Word Processing vs. Desktop Publishing
Many organizations distribute brochures and newsletters to promote their products and services. In the past, preparing these desktop publishing documents was best accomplished through outside agencies. In the 1980s, however, word processors began including graphics and different fonts as part of their standard software package (Larkin and Green, 8 Oct. 1998). That is, many word processors were emerging with desktop publishing capabilities.
Desktop publishing software (DTP) allows users to design and produce professional looking documents that contain both text and graphics. Examples of such documents include newsletters, marketing literature, technical manuals, and annual reports. The common thread among these packages is the ability to import graphic images, change fonts, draw lines, and display in WYSIWYG mode (What You See Is What You Get).
Graphics images can be imported from previously created art, called clip art. Clip art may be included with the software package being used or may be purchased.
Collections of clip art contain several hundred to several thousand images grouped by type, such as holidays, vehicles, or people. Input devices, called scanners, also can be used to import photographs and art into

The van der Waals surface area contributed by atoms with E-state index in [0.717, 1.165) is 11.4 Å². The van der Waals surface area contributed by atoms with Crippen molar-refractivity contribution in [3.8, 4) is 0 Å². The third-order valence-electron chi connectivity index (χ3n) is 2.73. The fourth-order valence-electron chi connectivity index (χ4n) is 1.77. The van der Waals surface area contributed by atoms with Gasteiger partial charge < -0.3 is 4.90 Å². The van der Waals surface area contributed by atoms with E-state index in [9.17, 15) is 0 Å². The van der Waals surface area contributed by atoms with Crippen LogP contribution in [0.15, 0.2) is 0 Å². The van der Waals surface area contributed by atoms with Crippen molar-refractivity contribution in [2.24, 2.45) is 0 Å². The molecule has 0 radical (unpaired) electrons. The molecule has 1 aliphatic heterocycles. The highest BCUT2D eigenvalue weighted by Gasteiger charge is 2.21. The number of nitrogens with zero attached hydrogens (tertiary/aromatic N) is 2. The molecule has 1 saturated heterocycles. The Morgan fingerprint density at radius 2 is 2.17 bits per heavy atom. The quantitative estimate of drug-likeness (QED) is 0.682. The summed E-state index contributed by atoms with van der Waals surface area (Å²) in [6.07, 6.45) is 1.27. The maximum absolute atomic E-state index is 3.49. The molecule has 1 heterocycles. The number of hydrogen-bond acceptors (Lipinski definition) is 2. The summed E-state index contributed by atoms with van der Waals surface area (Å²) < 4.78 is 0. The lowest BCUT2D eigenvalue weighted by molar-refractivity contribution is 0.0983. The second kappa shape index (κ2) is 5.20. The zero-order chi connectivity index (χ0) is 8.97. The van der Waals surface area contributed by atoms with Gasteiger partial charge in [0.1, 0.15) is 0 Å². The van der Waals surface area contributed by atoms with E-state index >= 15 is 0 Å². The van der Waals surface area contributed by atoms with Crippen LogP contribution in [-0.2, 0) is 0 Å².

DTP documents (Brown 14-35). Regardless of how it is accomplished, once the image has been imported into the document, it can be enlarged, reduced, rotated, or moved.
Many word processing software packages today include features that were previously considered to be the area of desktop publishing software. Conversely, many recent releases of DTP software contain enhance word processing capabilities. The table below outlines the DTP features in word processing packages and features not yet in most word processing packages (Winters).
DTP Features in Word Processing PackagesAdditional DTP Features in DTP Software
Alters typefaces, styles, and point sizeIncludes color libraries
Adjusts margins, alignment, and spacingCreate master pages,